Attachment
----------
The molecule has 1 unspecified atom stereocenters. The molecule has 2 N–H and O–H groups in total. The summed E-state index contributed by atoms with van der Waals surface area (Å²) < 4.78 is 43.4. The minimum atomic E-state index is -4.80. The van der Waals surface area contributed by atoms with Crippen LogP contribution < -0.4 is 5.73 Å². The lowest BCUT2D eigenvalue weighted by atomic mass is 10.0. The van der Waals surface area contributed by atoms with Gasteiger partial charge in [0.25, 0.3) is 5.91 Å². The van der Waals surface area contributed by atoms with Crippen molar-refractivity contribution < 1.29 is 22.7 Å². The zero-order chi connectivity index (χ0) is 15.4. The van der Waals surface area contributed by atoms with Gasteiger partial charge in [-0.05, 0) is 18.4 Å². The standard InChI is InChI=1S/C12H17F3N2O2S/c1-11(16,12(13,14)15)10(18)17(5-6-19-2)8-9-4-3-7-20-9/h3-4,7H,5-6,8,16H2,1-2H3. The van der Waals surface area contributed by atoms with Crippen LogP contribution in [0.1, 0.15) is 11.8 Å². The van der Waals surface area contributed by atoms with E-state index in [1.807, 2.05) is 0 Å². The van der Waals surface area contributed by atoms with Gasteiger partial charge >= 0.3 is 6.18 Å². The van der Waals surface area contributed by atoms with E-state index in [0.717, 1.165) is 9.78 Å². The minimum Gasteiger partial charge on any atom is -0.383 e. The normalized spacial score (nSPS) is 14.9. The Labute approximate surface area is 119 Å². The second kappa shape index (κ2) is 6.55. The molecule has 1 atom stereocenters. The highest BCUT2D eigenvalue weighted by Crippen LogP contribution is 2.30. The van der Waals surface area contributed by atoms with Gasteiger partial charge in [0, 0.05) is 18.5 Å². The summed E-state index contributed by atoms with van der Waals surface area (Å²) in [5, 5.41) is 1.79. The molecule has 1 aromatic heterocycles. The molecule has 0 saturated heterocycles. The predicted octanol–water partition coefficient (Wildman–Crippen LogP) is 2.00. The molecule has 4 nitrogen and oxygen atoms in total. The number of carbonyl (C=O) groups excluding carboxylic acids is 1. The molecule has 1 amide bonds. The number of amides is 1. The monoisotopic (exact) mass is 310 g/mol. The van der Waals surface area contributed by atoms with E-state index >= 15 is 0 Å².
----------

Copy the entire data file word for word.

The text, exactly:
The molecule has 1 unspecified atom stereocenters. The molecule has 2 N–H and O–H groups in total. The summed E-state index contributed by atoms with van der Waals surface area (Å²) < 4.78 is 43.4. The minimum atomic E-state index is -4.80. The van der Waals surface area contributed by atoms with Crippen LogP contribution < -0.4 is 5.73 Å². The lowest BCUT2D eigenvalue weighted by atomic mass is 10.0. The van der Waals surface area contributed by atoms with Gasteiger partial charge in [0.25, 0.3) is 5.91 Å². The van der Waals surface area contributed by atoms with Crippen molar-refractivity contribution < 1.29 is 22.7 Å². The zero-order chi connectivity index (χ0) is 15.4. The van der Waals surface area contributed by atoms with Gasteiger partial charge in [-0.05, 0) is 18.4 Å². The standard InChI is InChI=1S/C12H17F3N2O2S/c1-11(16,12(13,14)15)10(18)17(5-6-19-2)8-9-4-3-7-20-9/h3-4,7H,5-6,8,16H2,1-2H3. The van der Waals surface area contributed by atoms with Crippen LogP contribution in [0.1, 0.15) is 11.8 Å². The van der Waals surface area contributed by atoms with E-state index in [1.807, 2.05) is 0 Å². The van der Waals surface area contributed by atoms with Gasteiger partial charge >= 0.3 is 6.18 Å². The van der Waals surface area contributed by atoms with E-state index in [0.717, 1.165) is 9.78 Å². The minimum Gasteiger partial charge on any atom is -0.383 e. The normalized spacial score (nSPS) is 14.9. The Labute approximate surface area is 119 Å². The second kappa shape index (κ2) is 6.55. The molecule has 1 atom stereocenters. The highest BCUT2D eigenvalue weighted by Crippen LogP contribution is 2.30. The van der Waals surface area contributed by atoms with Gasteiger partial charge in [0, 0.05) is 18.5 Å². The summed E-state index contributed by atoms with van der Waals surface area (Å²) in [5, 5.41) is 1.79. The molecule has 1 aromatic heterocycles. The molecule has 0 saturated heterocycles. The predicted octanol–water partition coefficient (Wildman–Crippen LogP) is 2.00. The molecule has 4 nitrogen and oxygen atoms in total. The number of carbonyl (C=O) groups excluding carboxylic acids is 1. The molecule has 1 amide bonds. The number of amides is 1. The monoisotopic (exact) mass is 310 g/mol. The van der Waals surface area contributed by atoms with E-state index >= 15 is 0 Å².